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Honestly, I think either bike would ride nice. If possible, I'd see how both bikes ride and look at bike fit for your body / riding style and make your decision based on that.

As Patrick said, I think you could build a RFX for $4k (much cheaper if you found a used frame). Also, I think you could get a Coilair for cheaper if you were to look around. The build might make the difference one way or the other.

Turner is a smaller company with great quality and DT is a hand's on dude, so you'll get some of the best service there is if something comes up. I think I ride with 5 Turner guys these days and they all love their bikes and have been trouble-free and plenty durable (also one of the hallmarks of Kona). Most folks talk about Turner's execution of the small details making the difference on why their bikes ride so well. While I've been mt. biking a while, I'm fairly limited in my ownership experience, but most of the Homers have had bikes from many manufacturers so they certainly didn't come to this opinion without some previous personal experience. If you wanted to make a change later, the resale value of a RFX would be MUCH better as they hold their value....

I own two Kona's that have been trouble free (other than a broken chainstay due to really dumb stuff on my part - taken care of immediately). I'd say I ride them pretty hard so I'm a good judge of durability and they've been stellar there. Both are older bikes and ride better with the latest versions of shocks (both of mine are pushed, actually). My '02 Stinky is close to the Coilair design - just with heavier tubing (think old school RFX vs. new) and slightly shorter TT and still rides great after years of abuse. No bearing horror stories for me, personally, and I ride in the wet PNW conditions 1/2 the year.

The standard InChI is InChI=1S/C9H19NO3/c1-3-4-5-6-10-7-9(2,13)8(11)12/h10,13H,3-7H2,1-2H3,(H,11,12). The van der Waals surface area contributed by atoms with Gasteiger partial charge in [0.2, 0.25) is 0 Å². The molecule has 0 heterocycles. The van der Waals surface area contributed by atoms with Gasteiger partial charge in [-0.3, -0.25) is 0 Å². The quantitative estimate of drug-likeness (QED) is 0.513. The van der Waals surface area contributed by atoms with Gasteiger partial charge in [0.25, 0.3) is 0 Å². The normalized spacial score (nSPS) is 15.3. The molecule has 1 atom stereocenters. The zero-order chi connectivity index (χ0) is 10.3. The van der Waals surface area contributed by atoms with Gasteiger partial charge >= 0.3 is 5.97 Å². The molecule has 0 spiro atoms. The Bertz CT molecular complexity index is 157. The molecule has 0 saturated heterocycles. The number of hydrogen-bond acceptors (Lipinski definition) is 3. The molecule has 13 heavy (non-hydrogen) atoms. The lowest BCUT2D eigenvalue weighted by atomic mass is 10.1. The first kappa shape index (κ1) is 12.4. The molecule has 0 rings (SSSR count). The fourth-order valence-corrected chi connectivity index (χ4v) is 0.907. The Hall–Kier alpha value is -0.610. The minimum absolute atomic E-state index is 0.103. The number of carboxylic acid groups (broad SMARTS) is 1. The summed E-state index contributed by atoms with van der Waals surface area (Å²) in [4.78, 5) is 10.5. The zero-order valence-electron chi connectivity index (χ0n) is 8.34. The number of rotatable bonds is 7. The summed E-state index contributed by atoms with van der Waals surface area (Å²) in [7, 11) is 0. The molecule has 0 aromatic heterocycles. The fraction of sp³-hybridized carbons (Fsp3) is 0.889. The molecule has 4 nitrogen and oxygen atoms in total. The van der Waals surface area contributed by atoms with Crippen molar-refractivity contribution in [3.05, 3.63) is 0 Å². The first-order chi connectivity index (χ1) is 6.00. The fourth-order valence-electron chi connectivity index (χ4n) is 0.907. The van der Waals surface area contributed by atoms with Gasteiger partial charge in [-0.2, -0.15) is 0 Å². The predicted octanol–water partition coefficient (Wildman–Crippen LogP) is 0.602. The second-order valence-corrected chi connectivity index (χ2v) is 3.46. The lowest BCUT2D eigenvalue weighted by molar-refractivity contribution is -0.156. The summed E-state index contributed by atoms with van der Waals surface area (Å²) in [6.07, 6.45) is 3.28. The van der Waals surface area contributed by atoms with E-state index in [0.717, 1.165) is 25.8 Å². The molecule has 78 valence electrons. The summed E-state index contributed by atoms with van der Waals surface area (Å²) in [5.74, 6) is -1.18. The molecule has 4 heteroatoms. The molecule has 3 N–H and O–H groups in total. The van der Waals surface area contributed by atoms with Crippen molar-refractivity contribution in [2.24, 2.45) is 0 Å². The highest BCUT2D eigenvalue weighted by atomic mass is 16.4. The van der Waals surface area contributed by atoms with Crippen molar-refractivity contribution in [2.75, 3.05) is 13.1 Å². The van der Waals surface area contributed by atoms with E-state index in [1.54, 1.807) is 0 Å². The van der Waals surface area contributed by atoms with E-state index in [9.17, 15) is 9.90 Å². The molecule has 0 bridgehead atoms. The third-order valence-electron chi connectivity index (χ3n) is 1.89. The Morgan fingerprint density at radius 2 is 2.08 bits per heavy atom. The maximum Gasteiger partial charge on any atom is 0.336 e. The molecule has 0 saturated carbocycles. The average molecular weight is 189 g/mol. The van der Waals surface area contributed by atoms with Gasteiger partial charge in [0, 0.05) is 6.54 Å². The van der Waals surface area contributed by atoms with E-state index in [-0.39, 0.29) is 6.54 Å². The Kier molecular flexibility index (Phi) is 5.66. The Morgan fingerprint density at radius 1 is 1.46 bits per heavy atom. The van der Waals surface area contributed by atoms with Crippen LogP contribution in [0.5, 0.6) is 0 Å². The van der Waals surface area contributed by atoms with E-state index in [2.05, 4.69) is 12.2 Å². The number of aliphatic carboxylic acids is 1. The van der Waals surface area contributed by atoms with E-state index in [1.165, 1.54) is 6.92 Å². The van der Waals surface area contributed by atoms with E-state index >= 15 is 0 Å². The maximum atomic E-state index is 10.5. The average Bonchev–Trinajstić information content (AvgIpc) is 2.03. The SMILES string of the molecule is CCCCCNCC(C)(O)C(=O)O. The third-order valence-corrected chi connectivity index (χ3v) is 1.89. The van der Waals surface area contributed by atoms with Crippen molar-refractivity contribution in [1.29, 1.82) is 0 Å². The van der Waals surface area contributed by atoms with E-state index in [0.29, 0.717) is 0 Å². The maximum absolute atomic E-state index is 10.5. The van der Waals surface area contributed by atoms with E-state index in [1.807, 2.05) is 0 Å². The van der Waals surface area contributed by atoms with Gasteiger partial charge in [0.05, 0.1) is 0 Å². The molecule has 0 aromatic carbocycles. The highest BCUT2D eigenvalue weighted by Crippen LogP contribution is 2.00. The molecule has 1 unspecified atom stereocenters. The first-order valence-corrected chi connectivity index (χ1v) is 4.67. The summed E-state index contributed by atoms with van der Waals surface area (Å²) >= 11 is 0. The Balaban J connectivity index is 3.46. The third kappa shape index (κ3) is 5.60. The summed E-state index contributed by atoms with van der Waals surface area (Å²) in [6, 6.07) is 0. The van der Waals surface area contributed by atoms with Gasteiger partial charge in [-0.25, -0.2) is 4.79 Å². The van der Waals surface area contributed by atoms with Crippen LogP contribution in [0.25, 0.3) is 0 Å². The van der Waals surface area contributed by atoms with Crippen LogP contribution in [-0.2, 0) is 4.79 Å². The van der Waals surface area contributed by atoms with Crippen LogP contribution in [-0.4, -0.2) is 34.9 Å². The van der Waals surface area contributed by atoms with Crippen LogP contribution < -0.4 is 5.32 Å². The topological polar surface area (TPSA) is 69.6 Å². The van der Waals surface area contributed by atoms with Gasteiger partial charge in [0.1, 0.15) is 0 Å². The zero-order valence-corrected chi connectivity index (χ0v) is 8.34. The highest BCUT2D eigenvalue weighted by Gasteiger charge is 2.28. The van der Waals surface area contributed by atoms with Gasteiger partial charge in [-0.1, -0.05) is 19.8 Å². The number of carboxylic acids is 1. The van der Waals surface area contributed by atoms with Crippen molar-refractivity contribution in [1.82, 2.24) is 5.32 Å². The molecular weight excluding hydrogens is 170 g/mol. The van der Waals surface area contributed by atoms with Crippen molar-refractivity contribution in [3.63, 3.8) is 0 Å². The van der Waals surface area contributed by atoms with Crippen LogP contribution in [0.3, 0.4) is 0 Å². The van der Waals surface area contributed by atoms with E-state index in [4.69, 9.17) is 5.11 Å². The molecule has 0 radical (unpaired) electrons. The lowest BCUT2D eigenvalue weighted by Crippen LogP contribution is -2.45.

Also, if it's important to you......the online Turner community is the best resource for tech advice there is and even DT is here from time to time.....hence, my lurking. I doubt you'd ever see Jake Heilbron on the Kona board - although they do have Joe who is on there quite a bit and helped me out when I broke a chainstay on my Bear. Still, it's not nearly the wealth of knowledge or passion that you have over here. One gripe is that I'm a DIY'er and Kona doesn't really support that as much with their documentation / information they give to their owners.....it's usually "take it to the dealer". :confused:

Cheers,
EBX

P.S. Totally unrelated to the"which bike is better" for you conversation. Kona is pretty active with trail advocacy handing out small grants to several local bike clubs every year. Mark Peterson, their advocacy dude, is also the president of one of our local bike clubs (WHIMPS in Bellingham - near Kona's office) and they're helping do some progressive stuff on Galbraith Mt. developing legal FR trails. I guess if I'm going to support a bigger company, that does have some weight for me. (FYI, I have no affiliation with Kona, nor know Mark personally). :D